18 October 2016

Addresses can be tricky

This letter was mailed on Friday 9 March 1945. It went via England and was examined by the censors there, the war was still going on. Another note on the cover gives away the weight, 8 g. The fee for international letters was 30 öre and the air mail fee was then 1.30 kr. This must have been and urgent letter.

The address on the cover is not completely accurate, it should be The Crosley Corporation, not Crossley Corporation. They resided on 1329 Arlington Street, Cincinnati, Ohio. This is the famous Crosley Corporation that among many things manufactured radios, appliances, car parts and even cars, the latter less successfully.

International letter air mail, fee: 30 öre + 1.30 kr = 1.60 kr, max 10 g.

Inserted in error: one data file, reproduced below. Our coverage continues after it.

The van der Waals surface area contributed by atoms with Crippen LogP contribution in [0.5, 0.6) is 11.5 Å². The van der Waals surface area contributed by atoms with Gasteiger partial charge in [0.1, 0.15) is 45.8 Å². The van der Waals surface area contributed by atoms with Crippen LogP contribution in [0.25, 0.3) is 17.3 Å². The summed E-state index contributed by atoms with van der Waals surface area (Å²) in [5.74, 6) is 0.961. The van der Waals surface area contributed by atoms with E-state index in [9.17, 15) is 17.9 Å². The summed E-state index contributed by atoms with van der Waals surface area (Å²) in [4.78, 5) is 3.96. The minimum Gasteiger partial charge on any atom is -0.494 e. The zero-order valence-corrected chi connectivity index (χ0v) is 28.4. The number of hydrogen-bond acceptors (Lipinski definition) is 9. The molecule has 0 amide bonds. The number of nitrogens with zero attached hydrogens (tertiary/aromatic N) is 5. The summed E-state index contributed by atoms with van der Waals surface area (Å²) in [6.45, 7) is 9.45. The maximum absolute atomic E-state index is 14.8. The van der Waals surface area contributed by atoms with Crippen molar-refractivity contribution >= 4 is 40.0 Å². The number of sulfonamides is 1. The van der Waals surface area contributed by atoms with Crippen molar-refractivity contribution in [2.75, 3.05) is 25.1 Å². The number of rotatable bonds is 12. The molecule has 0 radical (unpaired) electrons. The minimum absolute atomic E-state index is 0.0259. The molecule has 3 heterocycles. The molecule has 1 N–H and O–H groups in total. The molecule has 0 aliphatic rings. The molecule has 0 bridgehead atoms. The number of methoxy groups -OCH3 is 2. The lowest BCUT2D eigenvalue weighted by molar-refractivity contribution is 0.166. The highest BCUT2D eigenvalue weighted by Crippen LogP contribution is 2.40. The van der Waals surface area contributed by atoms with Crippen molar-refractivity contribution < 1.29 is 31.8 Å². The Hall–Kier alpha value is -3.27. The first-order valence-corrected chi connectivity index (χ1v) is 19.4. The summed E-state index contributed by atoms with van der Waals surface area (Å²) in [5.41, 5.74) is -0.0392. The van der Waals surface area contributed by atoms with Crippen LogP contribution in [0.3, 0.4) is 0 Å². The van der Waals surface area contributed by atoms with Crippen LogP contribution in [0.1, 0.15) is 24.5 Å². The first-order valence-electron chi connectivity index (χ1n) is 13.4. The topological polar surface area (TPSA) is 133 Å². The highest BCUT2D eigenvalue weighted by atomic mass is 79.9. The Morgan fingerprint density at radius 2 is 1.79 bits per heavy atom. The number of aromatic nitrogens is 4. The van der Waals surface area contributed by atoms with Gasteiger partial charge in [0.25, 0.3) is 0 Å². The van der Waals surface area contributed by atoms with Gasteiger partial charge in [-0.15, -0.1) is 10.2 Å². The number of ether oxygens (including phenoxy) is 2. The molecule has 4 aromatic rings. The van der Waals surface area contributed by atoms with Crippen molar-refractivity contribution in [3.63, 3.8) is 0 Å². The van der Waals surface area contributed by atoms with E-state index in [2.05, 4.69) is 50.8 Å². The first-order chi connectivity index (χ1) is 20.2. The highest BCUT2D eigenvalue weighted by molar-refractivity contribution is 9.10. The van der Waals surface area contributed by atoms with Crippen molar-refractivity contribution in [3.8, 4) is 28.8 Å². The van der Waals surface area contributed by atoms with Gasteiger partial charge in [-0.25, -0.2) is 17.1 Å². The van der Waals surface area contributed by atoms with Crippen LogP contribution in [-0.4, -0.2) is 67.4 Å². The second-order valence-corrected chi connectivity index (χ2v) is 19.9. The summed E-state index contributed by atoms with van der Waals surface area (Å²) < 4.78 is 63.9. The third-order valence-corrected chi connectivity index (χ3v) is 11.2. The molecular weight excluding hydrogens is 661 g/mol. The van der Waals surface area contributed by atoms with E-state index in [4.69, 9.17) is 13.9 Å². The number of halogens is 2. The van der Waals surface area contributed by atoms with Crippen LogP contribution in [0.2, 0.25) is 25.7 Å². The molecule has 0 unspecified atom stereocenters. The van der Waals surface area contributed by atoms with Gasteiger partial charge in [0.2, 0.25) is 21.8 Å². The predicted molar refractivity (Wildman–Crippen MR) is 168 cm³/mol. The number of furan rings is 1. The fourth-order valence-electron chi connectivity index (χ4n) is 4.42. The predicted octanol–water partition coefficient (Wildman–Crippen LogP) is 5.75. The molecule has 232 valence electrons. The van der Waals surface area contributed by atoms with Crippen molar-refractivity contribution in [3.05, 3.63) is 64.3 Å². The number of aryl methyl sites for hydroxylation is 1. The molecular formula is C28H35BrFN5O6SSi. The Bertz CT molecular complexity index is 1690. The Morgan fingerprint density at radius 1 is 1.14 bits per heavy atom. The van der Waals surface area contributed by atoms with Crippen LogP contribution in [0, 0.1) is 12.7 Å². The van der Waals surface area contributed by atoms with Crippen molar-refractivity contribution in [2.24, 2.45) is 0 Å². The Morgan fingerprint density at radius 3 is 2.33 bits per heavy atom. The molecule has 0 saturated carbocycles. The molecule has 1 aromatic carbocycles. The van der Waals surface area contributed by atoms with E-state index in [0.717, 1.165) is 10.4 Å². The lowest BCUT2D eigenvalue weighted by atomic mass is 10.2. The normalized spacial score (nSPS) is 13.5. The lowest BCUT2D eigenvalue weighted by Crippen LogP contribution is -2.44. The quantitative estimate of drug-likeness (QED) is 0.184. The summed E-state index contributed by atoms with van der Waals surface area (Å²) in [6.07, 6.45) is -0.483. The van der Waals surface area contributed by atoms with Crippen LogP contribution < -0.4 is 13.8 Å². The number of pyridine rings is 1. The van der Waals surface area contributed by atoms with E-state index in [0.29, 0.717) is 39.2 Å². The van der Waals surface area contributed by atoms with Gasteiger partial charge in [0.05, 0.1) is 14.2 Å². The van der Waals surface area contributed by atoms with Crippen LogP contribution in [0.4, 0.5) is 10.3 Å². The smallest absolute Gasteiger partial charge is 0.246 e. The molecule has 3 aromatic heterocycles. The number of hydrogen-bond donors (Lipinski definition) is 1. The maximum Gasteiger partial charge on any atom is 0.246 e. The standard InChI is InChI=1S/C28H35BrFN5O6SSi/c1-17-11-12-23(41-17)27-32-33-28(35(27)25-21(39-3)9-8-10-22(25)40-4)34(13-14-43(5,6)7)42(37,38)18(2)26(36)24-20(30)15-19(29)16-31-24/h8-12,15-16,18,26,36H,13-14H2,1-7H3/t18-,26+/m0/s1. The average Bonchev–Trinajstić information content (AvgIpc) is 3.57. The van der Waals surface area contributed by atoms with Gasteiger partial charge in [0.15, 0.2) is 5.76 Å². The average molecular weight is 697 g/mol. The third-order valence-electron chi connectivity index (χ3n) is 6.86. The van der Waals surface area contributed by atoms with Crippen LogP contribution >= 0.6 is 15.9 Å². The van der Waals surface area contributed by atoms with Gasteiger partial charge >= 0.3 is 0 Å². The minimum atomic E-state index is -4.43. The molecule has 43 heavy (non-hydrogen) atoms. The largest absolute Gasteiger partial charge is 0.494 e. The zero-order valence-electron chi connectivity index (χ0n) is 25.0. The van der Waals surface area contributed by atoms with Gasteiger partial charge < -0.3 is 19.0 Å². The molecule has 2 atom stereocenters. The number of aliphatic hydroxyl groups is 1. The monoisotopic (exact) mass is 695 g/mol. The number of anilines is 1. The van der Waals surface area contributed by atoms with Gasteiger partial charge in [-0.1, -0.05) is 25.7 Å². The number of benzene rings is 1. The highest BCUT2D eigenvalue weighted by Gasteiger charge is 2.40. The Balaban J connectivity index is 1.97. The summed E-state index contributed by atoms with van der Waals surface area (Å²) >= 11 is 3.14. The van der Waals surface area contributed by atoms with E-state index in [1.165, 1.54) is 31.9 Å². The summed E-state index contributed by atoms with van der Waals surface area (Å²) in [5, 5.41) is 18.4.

1939, February 10. 60 öre red-carmine Three Crowns. Qty: 77,900,000.
1939, September 22. 1 kr orange Three Crowns. Qty: 141,000,000

The sender's address is even more tricky to understand. The organisation, most likely a company, called Lincoln J:r was the sender. There are no traces of a firm called Lincoln in Stockholm during the 40s on the Internet. Stockholm 10 below the name indicates that their address is a Post. Office Box at the Post Office Stockholm 10 situated at 34 Narva Road (Narvavägen 34).

The stamps are from the Three Crown series and the 60 öre was the first stamp issued in the series and the 1 kr was the one that was printed in the largest quantity and probably the one that was in use the longest. A beautiful combination.

Here is the old building were the Post Office Stockholm 10 was situated. The Post Office moved in to a new building at the same corner in the 70s and was open until October 2002. (Photo: Stockholmskällan.)

The old Crosley Corporation industrial facilities at 1329 Arlington Street are in a really bad state. The building has ten stories and is located in the Camp Washington neighborhood of Cincinnati, Ohio.

The letter ended eventually up here - 1329 Arlington Avenue, Cincinatti, Ohio, U.S.A.
(Photo: Google Maps).

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